Seen from a distance, there’s something of a fairy tale quality to Peveril Castle – an imposing grey tower, perched atop a rocky outcrop, looking out on the dramatic valley and peaks surrounding it. No sleeping princesses await those who pass this way, but the views from this Norman ruin do reward the brave and bold – or merely curious.
The castle is a more welcoming place today than in 1075, when William Peverel, one of William the Conqueror’s trusted knights, founded the castle to consolidate his power in the region. King Henry II added the keep in 1176, as Peveril became a strategic regional stronghold, and it is this building that stands proud above the Hope Valley today.
The aptly named town of Castleton grew up around the castle, and survived as the commercial centre for the valley after the 15th century, when the castle began to fall into decline. As in its early years, the town continues to thrive as a trading centre, although now as a hub for tourists, rather than the medieval craftsmen it once supported.
Perched on a peak
The small castle visitor centre is worth a visit to see some of the archaeological finds from the peak. From there, a steep path winds back and forth across the hillside – the easiest natural approach to the fortress, which has almost sheer drops on two sides. Take a moment to pause as you climb to get a sense of the strategic position.
At the summit, you are welcomed by the remains of the castle’s once-impressive east gate. To the right, little remains of the curtain wall, and instead you get a striking view across the valley to the steep hills of the Great Ridge. The western edge of this is dominated by the huge bulk of Mam Tor, once a Bronze Age hillfort and now popular with hang gliders, paragliders and walkers heading along the ridge to Back Tor and Lose Hill, both visible on a clear day. Castleton is below you, and with sharp eyes you might be able to spot the original village layout, including medieval bank and ditch.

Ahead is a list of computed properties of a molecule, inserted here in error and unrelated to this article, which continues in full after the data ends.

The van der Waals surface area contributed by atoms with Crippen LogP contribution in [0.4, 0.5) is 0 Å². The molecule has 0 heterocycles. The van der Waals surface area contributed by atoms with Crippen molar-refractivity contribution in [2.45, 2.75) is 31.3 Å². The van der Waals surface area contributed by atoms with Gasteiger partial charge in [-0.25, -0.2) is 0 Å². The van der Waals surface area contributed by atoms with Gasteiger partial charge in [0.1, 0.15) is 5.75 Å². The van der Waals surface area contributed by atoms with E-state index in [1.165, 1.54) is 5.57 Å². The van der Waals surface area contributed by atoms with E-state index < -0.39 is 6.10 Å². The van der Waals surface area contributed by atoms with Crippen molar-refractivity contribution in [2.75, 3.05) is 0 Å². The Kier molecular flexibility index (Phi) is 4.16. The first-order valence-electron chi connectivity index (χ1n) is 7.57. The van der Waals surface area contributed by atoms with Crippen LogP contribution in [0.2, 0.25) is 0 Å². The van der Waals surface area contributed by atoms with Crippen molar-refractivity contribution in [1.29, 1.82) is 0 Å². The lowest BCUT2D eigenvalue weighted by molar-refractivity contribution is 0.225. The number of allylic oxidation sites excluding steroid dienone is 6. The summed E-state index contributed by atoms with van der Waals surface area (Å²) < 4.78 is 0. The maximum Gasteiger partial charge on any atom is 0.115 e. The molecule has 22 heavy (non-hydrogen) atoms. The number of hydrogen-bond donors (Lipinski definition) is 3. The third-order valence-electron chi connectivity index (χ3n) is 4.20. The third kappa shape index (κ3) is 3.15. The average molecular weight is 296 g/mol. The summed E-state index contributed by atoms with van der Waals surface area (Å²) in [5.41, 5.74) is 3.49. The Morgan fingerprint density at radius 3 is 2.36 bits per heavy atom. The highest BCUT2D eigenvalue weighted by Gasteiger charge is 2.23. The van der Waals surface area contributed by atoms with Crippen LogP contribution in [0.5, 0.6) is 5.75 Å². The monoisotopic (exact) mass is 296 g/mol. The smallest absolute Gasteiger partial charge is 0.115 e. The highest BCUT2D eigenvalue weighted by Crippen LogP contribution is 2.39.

Within the ruins, stone footings give a clear idea of the location of castle buildings, and a gateway at the base of the keep provides evidence of a bridge that once spanned the ravine to the rocky crag beyond. Visitors with a head for heights may enjoy peering down at the ant-sized walkers setting off through the steep sided confines of Cave Dale far below. The last few steps take you into the Norman keep itself, where elevated walkways have replaced the original floor, leading you into rooms within the walls – and more spectacular views.
Exploration complete, there is plenty of open space to find a quiet spot to sit and relax with a picnic, gazing out at the dramatic landscape as knights of old might once have done.
HOW TO GET THERE
Castleton is 15 miles West of Sheffield, on the A6187. Trains run to Hope, 2.5 miles away.
FIND OUT MORE
Market Place, Castleton
Open 10am-4pm at Saturday and Sunday until 31 March, then 10am-4pm daily from 1 April. Adults £4.60, children £2.80, concession £4.10, family £12.
Yorkshire Bridge Inn
Ashopton Road, Bamford
A warm welcome awaits at this popular inn, serving seasonal menus based on locally sourced ingredients.
Lose Hill Lane, Hope
Tucked away along a leafy lane, this secluded hotel and spa is the perfect spot for walkers to rest weary legs.
Castle Street, Bolsover
Another of King Henry II’s castle projects, Bolsover was later developed into a veritable pleasure palace, perched above the Vale of Scarsdale.